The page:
Yesterday, the Obama administration announced its deportation numbers for the past fiscal year. While some headlines focused on the fact that deportations declined compared to the previous year, the sad and simple truth is that the Obama Administration is still deporting more immigrants than any other Administration in history.
President Obama is on track to hit the two millionth deportation under his watch in the first months of 2014 – over one thousand people continue to be deported every day. DHS announced prosecutorial discretion policies in 2011 aimed at focusing immigration enforcement on the ‘worst of the worst,’ and yet these policies have never been fully implemented. As Frank Sharry noted yesterday, “There is a huge gap between what they say and what they do…They claim that most of those being deported are ‘convicted criminals’ – a scary label until you realize that their own definitions of ‘convicted criminals’ include traffic violations and minor nuisance offenses (see here and here for explanations).
Not only are the numbers missing context, but the persistent focus on statistics means that we lose focus on those caught up in the deportation machinery (a system that arose over the past two decades and has been taken to new levels under the Obama Administration). Those deported include fathers, mothers, sisters, brothers. These are workers, business owners, enterpreneurs. We know some of their stories, like Brigido and Ardany, both of whom were recently deported despite public outcry. Both of whom would likely meet the criteria for citizenship under the Senate bill. Their stories, like so many others, get lost in the focus on data. The human story has rarely been told.
That’s why the new story from John Stanton at Buzzfeed is so important. Stanton has written an in-depth piece that captures the real lives and real families impacted by the Obama Administration’s record numbers of deportations and the House Republicans’ unwillingness to pass immigration reform: “The Deported: Life On The Wrong Side Of The Border For Repatriated Mexicans.”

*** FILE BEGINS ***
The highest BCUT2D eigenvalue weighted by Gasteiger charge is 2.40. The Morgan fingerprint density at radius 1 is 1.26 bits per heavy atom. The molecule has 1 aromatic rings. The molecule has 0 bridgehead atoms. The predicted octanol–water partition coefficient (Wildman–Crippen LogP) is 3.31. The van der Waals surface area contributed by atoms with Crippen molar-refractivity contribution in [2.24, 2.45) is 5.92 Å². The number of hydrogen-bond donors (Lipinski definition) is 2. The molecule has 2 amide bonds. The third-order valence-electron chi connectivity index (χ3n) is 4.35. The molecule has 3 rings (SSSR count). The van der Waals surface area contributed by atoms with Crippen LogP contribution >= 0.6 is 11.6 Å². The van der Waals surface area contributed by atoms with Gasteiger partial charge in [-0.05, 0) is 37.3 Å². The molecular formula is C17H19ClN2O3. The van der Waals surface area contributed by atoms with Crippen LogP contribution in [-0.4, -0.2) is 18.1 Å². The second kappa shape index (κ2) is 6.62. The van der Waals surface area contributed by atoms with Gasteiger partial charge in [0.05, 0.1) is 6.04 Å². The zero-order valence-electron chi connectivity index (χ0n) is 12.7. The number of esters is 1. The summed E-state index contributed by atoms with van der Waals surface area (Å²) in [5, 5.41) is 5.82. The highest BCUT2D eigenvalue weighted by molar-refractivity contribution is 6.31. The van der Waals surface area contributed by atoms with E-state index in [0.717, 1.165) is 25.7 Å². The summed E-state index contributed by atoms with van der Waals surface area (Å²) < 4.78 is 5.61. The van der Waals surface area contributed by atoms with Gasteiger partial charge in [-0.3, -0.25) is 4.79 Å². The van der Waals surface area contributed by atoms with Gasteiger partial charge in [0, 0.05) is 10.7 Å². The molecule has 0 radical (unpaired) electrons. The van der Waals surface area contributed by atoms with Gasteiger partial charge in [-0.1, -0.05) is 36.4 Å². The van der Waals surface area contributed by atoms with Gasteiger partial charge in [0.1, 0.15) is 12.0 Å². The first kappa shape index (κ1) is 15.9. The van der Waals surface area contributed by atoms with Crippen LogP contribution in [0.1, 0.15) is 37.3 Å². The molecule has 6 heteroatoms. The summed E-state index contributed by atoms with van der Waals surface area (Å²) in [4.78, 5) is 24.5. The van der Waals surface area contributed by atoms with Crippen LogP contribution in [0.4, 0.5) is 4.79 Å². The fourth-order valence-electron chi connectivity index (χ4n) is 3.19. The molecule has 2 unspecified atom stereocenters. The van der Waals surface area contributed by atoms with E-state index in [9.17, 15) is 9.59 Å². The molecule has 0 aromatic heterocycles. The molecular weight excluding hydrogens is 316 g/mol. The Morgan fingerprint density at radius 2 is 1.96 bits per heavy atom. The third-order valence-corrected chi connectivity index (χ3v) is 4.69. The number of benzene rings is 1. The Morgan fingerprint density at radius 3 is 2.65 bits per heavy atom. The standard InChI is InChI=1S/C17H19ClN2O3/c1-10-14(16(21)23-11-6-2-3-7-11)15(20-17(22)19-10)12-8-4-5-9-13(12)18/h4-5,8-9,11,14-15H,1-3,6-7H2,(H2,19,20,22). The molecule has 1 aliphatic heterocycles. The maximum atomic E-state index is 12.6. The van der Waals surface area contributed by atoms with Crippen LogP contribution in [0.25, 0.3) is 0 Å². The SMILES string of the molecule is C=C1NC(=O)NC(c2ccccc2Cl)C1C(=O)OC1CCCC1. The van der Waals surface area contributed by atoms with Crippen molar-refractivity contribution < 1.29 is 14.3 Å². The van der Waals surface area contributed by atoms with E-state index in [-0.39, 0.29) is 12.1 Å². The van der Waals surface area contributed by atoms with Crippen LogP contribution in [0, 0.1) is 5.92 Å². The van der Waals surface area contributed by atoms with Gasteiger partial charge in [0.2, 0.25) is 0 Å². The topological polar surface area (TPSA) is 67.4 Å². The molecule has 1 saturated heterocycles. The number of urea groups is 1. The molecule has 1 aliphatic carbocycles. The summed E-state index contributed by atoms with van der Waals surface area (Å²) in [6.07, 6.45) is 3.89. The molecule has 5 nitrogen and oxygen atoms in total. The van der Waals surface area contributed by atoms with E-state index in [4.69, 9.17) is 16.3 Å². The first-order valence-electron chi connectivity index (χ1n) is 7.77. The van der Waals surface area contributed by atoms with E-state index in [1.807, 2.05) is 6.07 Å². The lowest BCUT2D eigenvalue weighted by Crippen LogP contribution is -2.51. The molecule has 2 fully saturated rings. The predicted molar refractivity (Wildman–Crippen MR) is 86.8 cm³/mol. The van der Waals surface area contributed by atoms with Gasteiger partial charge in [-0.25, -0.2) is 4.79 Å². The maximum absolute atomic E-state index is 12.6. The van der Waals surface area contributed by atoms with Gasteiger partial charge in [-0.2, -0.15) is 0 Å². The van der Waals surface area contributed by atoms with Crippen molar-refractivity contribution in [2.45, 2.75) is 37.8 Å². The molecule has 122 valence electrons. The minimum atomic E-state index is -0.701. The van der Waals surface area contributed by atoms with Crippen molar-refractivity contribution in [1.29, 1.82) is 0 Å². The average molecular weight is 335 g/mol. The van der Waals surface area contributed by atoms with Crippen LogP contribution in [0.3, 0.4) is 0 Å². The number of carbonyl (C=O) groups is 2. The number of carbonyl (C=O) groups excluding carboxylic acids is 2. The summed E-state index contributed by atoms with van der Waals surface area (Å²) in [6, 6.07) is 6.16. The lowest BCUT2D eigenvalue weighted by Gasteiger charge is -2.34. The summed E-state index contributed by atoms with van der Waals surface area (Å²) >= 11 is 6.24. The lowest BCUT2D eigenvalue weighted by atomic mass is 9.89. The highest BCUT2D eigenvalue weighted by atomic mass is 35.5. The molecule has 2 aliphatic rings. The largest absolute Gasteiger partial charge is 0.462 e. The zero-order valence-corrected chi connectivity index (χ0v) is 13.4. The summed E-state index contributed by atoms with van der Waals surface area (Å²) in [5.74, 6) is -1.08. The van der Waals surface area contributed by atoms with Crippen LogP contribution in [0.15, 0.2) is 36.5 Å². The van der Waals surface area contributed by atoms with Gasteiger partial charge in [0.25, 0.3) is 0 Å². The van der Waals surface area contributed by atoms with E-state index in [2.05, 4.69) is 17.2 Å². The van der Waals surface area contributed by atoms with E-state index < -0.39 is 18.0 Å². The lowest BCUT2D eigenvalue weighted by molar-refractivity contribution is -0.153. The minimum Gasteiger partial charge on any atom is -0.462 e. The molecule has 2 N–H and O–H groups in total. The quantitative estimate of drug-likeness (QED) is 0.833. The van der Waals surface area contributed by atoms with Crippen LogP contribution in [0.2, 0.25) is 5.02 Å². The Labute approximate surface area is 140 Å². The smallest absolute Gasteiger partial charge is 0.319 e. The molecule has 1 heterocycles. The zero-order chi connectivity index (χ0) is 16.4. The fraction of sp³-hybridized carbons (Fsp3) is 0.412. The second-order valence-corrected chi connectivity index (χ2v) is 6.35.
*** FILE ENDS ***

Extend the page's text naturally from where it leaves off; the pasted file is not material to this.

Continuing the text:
The introductory paragraph is chilling:
For Mexicans in the U.S. sent “home” thanks to increased enforcement of American immigration laws, the country they’re returning to is far more dangerous than the one they initially escaped. They wind up in border towns like Tijuana, Nogales, and Juárez, separated from their families, with no money, no identity, and nowhere to go.
It’s a powerful and timely story, especially in light of the new ICE deportation numbers:
In the last five years more than 1.5 million undocumented migrants have been deported under the Obama administration, which has prioritized deportation in an effort to demonstrate its commitment to “border security” while pursuing legislation designed to provide the estimated 11 million undocumented migrants a path to citizenship. While the impacts of deportation on America may seemingly end at the border, for the deported — in Tijuana, for instance, deportation rates range from 200 to 500 repatriated Mexican citizens every day, while in Nogales 50, 150, or more — it means a whole new set of life-threatening challenges.
For anyone who cares about immigration policy, Stanton’s article is a must-read. The deportation machine created by the Obama administration is ripping apart families in the United States — and leaving many of the immigrants who it deports in dire and inhumane conditions. As he notes, Stanton looked at the situation facing deportees in Tijuana, Nogales and Juarez. This is an example of what he found they encounter in Tijuana:
For those who don’t fall in with the drug dealers and gangs, or who don’t quickly succumb to the harsh realities of life in El Bordo, there are few choices. Some band together in small camps along the banks of the ditch, building crude shelters of sun-faded plastic tarps strung between piles of trash, huddling in the shade by day, shaking in the cold darkness of night, always anticipating the strike of a fist or boot. “The deportees in the canal are living in some of the worst conditions I’ve ever seen,” says Steffanie Strathdee, a researcher with the University of California at San Diego who’s also worked along the Pakistan–Afghanistan border, Islamabad, and inner-city Baltimore. “Nobody should have to live like this.”
The Mexican government offers only nominal assistance to recent deportees: Shelters run by the state take repatriated Mexicans in only for a couple weeks, and because many of them have no Mexican identification, finding work or accessing other services is nearly impossible. The few rays of hope these deportees find — Jesuits and nuns, medical researchers unwilling to turn a blind eye to the despair, and the handful of Mexican and American civilians unable to ignore it — are overwhelmed by the darkness. If illegal immigration is a tidal wave of humanity, then deportation is the riptide, tearing drug dealers, day laborers, restaurant managers, cousins, and mothers from the roots they’ve laid down in the U.S. and washing them back.
And while activists have successfully drawn attention to the price families torn apart by deportation in the U.S. pay as a result of the escalated enforcement, few Americans have ever even thought about what happens when deportees cross the border back into their “home.”
It’s as bad in the other two cities as Stanton details.
The full article is here. Again, worth a read.